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were very impulsive as far as recording… we’d go between different bits of different songs all within a day’s work. We might put tracks down on like eight different songs with different instruments and switch around and Tim was like a ringleader, keeping us on the board and keeping track of what we’d done so far. And telling us when to stop as well, that was really important. You can overthink things, especially if you’re first time producers like we were, because we were producing our own debut album on a major label. We were definitely interested in trying to do the best we could and it was great having Tim there, as an amazing producer and engineer and the fourth member of the band. Tere’s such a variety of genres and sounds on this album, from the lounge ballad Methadonia right through to Tom Waits vaudeville like Coney Island Girl. What did you grow up listening to? Te great thing about Come Find Yourself is that we, not very subconsciously, put all our influences into that record. All the music you hear on that record is all the music we loved growing up. I guess you could just say you can hear all our influences in our music. Tat was the problem with our marketing strategy; people didn’t really understand what we were. A rap group, a rock band, some kind of weird experimental Beastie Boys cover band…people didn’t understand until they came and saw us. Tey realised we were playing all kinds of different music in one song but we didn’t force it. So I think that lends itself to us being able to play it 20 years later. Huey, you’re well known these days for your great shows on 6Music and Radio 2. How much say do you get in what you play on the radio? I can often tell when you’re more excited by some tracks rather than others! It’s about an 80/20 split with 6Music, so that’s not bad at all, pretty good actually. I choose 100% of the music for my Radio 2 show, and I’m lucky to have guys at both places who have given me enough rope to hang myself and I haven’t hung myself yet! I don’t think, honestly, I could do a 100% playlisted show and be honest and happy about it. How did you get into radio? Tey approached me and asked if I’d like to do a show. I was always a club DJ and had been doing that since I can remind. But DJing for the BBC was interesting because at first I wasn’t given a brief, they just said just play what you want. Tat was cool, doing Sundays up until three years ago, and then I moved to Saturdays 10-1, which is not considered a specialist slot like Cerys or Guy Garvey’s shows, where you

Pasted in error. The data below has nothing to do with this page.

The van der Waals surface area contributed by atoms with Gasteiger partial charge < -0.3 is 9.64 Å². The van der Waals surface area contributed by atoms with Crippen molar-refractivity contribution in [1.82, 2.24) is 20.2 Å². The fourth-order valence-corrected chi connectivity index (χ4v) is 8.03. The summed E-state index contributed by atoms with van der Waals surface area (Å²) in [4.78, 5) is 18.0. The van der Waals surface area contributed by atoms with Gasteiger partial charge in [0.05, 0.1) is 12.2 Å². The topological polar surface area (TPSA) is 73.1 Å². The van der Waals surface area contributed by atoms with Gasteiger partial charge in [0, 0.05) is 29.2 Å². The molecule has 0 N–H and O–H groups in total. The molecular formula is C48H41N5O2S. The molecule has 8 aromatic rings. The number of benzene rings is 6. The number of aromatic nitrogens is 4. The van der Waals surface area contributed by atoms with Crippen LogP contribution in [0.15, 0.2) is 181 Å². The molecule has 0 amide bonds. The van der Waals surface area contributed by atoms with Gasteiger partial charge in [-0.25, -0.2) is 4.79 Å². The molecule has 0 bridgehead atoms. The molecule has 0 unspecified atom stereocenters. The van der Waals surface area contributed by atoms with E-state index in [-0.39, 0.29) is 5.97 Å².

18 /January 2016/outlineonline.co.uk


Photos by Tom Barnes


“We playforan raaudience


ther than to them.”


can play whatever you want. And when I accepted that slot change I said if you want Reggie Jackson to come play for the Yankees you’ve got to give him what he wants! You’ve played Norwich band and Outline faves BK & Dad on your show before which was very exciting. What was it about their music that you liked so much? Yeah, they’re a great band. You know, maybe I can’t put it into words as well as a music journalist like yourself could, but it’s something that touches you sonically, that moves you out of your comfort zone. I think it’s what all great music does, and I found it with those guys. I hear people who are new musicians coming out and they’re compelled to do it, not because they want to be on TV or on the radio, but because this is what they do and what their heart tells them to do. Tat’s a real admirable trait. It used to be an every day occurrence back in the day, these days it’s few and far between. So when you feel those things for music, I think it’s important, especially in my position, to play that music for other people. You were in the Marines when you were


younger. What did that experience teach you that has been useful? To be quite frank it taught me about life in a way that nothing else could have. I wasn’t a kid when I got a record deal, I was 27. So now I’m 47, and a lot of musicians celebrating records that are 20 years old are 40…there are a lot of 40 year old boys walkin’ around! I was a 27 year old man when I got a deal. It grew me up and gave me a perspective on life and on what I was doing, and gave me a respect for that. It allowed me to enjoy what I was doing and not look around corners when I was approaching them and to live in the moment. I think that was one of the things that made me grow over the years. You know, I’m a dad of two now, I’m happily married and I’m in love with life!


Lizz Page


INFORMATION Fun Lovin’ Criminals play the LCR on 13th February. Tickets available from ueaticketbookings.co.uk


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